I typically work with people that are stuck trying to implement an additional feature, and sometimes if they aren’t too far along the building process, I suggest starting from scratch to make things easier for everyone. Surprisingly, it actually decreases the amount of time I spend working on apps.
Getting started on a project
Here’s what the journey usually looks like for me: I usually start with a consultation, where if it’s 30 minutes or less, I don’t charge for it. During this consultation, I try to uncover what the potential client is building: their use case, the features they want, and their goal for the app.
Next, I put together a quote on the number of hours it may take to complete based on the scope of work. I usually add some buffer for things that could go wrong, or things that I know are kind of tricky that I might need to spend time doing research on.
When I send out a quote, I break it up into sections, like the actual consultation portion of it, then the wireframing work, the database creation, the feature, testing, and then the publishing.
That way I know how much time I'm putting into each part of the workflow, so we stay within the designated scope of work. I never start anything until I know we’ve both agreed on the price and the way the project is managed.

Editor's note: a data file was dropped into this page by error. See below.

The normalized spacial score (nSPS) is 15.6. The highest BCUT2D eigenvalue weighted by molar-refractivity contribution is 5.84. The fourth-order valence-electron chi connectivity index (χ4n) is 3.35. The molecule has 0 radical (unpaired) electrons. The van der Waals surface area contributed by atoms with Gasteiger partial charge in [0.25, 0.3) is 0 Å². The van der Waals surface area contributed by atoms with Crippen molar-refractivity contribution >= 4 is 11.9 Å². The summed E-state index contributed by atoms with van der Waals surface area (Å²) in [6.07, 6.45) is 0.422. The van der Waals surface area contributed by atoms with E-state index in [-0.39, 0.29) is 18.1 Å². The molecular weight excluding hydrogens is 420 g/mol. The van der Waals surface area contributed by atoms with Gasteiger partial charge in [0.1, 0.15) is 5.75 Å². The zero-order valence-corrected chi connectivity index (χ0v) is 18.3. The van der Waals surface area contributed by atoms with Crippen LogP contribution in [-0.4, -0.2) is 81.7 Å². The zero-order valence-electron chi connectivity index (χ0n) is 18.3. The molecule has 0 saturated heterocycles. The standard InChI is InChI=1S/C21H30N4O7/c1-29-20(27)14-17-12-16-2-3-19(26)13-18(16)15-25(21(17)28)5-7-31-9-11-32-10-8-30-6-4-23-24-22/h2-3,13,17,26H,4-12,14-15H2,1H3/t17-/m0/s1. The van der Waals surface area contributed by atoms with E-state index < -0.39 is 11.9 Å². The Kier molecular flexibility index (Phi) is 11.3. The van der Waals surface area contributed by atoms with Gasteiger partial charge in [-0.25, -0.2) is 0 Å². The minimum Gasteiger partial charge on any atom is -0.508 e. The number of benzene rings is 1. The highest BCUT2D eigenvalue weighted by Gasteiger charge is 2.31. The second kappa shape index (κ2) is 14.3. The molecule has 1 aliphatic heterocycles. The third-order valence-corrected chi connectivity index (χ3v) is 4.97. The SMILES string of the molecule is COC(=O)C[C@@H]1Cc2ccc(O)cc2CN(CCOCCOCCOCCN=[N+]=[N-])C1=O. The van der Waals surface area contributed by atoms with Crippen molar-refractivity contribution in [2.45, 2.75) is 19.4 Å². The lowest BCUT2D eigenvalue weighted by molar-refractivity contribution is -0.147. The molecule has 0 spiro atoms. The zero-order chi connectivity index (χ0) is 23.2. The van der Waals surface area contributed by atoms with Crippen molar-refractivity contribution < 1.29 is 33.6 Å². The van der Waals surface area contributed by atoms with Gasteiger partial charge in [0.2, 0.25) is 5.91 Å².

How I like to manage my no-code client projects
I like to use a tool called ClickUp to manage my work. It’s a handy project management tool. I create a task, and allow the client to add comments. I’ll usually add Loom videos of what I’ve completed so they can follow along.
A lot of people prefer to get on a call to review the work and features I’ve completed. I’ve now tried to get away from that because my day would be packed with calls and I didn’t have much time to actually do the work. If I had six or seven clients at a time, it would get pretty overwhelming. Luckily I do have three other developers that work with me and help me so if I do have a lot of calls in one week, I can delegate some of the other tasks.